We dropped our anchor just outside of the ICW and took the dingy over to Cabbage Key. At the dock we found showers for the low, low price of $15 each! We said thanks, but no thanks, and instead enjoyed a nice lunch at the Cabbage Key Restaurant, famously wallpapered in dollar bills. We enjoyed some mahi mahi and salad sitting on the screen-enclosed porch of an almost deserted restaurant. We watched as tall, white stork-like birds strolled slowly across the front lawn and swarms of insects festered safely just behind the protective screen.
After lunch we hiked around the island nature trail where we stumbled upon many white egrets and lizards. Trees covered with climbing cactuses and signs explaining the medicinal uses of the flora dotted the path. We made a quick stop at the gift shop to pick up a pirate shirt for Cassius, my 5 year old nephew, and then rode the dingy back to Sojo. As we were rinsing off our sandy shoes and feet in the cockpit, we saw a huge sea turtle about 10 feet off the stern. We watched it for a long time as it lazily surfaced for air and showed us its enormous head. Sadly, I was not quick enough to catch it on film, but this sighting makes me want to head to the Galapagos even sooner!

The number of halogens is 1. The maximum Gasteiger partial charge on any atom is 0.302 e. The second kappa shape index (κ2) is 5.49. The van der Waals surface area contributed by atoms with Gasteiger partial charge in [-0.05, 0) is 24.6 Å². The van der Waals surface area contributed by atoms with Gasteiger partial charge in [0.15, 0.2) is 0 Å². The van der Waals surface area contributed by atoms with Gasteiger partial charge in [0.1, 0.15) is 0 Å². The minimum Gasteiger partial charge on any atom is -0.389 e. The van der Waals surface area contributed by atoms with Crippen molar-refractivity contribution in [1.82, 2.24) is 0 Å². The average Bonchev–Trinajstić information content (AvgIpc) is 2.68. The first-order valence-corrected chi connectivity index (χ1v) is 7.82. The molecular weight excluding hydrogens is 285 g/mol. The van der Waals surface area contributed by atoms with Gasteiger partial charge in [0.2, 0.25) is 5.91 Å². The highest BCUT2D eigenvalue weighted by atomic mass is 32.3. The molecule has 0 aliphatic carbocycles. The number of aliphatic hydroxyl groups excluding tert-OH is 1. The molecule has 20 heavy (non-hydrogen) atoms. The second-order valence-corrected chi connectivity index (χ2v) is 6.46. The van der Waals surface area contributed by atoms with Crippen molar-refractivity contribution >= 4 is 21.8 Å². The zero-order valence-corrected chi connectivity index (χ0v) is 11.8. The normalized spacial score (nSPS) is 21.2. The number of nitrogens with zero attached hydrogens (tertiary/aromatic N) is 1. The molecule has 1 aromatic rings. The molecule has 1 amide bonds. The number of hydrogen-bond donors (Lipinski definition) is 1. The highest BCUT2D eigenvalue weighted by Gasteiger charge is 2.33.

From Cabbage Key we headed South to check out the infamous Green Flash on Captiva. On our way we saw dozens of dolphins. They would swim in our wake alongside the boat, seemingly showing off for us. As they rolled and jumped in the waves, we couldn’t help but smile and laugh. They seemed to be having so much fun and it was infectious. After about a 2 hour motor crossing we had an easy anchor drop in a shallow area just outside of the ICW near Braynard Bayou. We had a short dingy trip over to shore, where we were pleased to find free docking at the Green Flash. Upstairs, with a beautiful view of the water, was a large dining hall and an L-shaped bar with a sweet bartender named Katy. We ordered a few appetizers – I recommend the stuffed portobellos – and threw back a couple of rum drinks. We chatted a bit with the owner, Andreas, and another couple vacationing on the island from CO. Andreas mentioned that this was the slowest time of the year and we concurred, as we had not seen another sailboat in the area in the last few days. As we ate, drank, and conversed we kept an eye on the weather forecast repeating on the bar television. It was not good news. As the forecaster predicted heavy rains and winds to bear down on the area soon, we packed up and got back to the boat as quickly as we could.